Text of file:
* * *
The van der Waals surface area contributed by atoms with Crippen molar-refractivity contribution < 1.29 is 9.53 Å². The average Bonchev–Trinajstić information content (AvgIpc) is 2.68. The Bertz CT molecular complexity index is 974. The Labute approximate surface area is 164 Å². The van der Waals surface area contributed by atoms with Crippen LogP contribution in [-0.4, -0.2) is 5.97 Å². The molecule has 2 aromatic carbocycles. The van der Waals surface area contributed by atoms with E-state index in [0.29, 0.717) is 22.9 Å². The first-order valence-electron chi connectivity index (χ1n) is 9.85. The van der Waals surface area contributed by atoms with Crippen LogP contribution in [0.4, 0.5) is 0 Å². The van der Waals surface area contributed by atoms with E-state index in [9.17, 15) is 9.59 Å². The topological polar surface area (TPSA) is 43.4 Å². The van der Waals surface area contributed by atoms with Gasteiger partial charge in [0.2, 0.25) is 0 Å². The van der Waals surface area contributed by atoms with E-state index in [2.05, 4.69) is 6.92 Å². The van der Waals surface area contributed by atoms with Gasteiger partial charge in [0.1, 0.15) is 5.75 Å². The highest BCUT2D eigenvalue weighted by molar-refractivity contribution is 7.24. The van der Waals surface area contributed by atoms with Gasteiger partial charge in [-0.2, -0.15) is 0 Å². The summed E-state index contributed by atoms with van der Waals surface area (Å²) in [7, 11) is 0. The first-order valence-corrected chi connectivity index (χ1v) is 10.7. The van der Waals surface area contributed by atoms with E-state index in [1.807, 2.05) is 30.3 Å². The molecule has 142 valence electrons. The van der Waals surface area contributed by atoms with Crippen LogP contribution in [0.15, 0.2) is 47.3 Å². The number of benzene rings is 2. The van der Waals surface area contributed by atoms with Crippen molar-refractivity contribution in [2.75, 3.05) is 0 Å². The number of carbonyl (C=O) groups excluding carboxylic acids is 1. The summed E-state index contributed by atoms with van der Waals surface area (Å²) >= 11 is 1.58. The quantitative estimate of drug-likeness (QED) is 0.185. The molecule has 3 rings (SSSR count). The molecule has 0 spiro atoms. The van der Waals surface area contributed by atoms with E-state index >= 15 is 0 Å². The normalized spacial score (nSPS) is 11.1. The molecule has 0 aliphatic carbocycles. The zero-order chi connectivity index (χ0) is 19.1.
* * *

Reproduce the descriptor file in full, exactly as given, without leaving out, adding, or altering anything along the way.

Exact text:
The van der Waals surface area contributed by atoms with Crippen molar-refractivity contribution < 1.29 is 9.53 Å². The average Bonchev–Trinajstić information content (AvgIpc) is 2.68. The Bertz CT molecular complexity index is 974. The Labute approximate surface area is 164 Å². The van der Waals surface area contributed by atoms with Crippen LogP contribution in [-0.4, -0.2) is 5.97 Å². The molecule has 2 aromatic carbocycles. The van der Waals surface area contributed by atoms with E-state index in [0.29, 0.717) is 22.9 Å². The first-order valence-electron chi connectivity index (χ1n) is 9.85. The van der Waals surface area contributed by atoms with Crippen LogP contribution in [0.4, 0.5) is 0 Å². The van der Waals surface area contributed by atoms with E-state index in [9.17, 15) is 9.59 Å². The topological polar surface area (TPSA) is 43.4 Å². The van der Waals surface area contributed by atoms with Gasteiger partial charge in [0.2, 0.25) is 0 Å². The van der Waals surface area contributed by atoms with E-state index in [2.05, 4.69) is 6.92 Å². The van der Waals surface area contributed by atoms with Gasteiger partial charge in [0.1, 0.15) is 5.75 Å². The highest BCUT2D eigenvalue weighted by molar-refractivity contribution is 7.24. The van der Waals surface area contributed by atoms with Gasteiger partial charge in [-0.2, -0.15) is 0 Å². The summed E-state index contributed by atoms with van der Waals surface area (Å²) in [7, 11) is 0. The first-order valence-corrected chi connectivity index (χ1v) is 10.7. The van der Waals surface area contributed by atoms with E-state index in [1.807, 2.05) is 30.3 Å². The molecule has 142 valence electrons. The van der Waals surface area contributed by atoms with Crippen LogP contribution in [0.15, 0.2) is 47.3 Å². The number of benzene rings is 2. The van der Waals surface area contributed by atoms with Crippen molar-refractivity contribution in [2.75, 3.05) is 0 Å². The number of carbonyl (C=O) groups excluding carboxylic acids is 1. The summed E-state index contributed by atoms with van der Waals surface area (Å²) >= 11 is 1.58. The quantitative estimate of drug-likeness (QED) is 0.185. The molecule has 3 rings (SSSR count). The molecule has 0 spiro atoms. The van der Waals surface area contributed by atoms with E-state index >= 15 is 0 Å². The normalized spacial score (nSPS) is 11.1. The molecule has 0 aliphatic carbocycles. The zero-order chi connectivity index (χ0) is 19.1.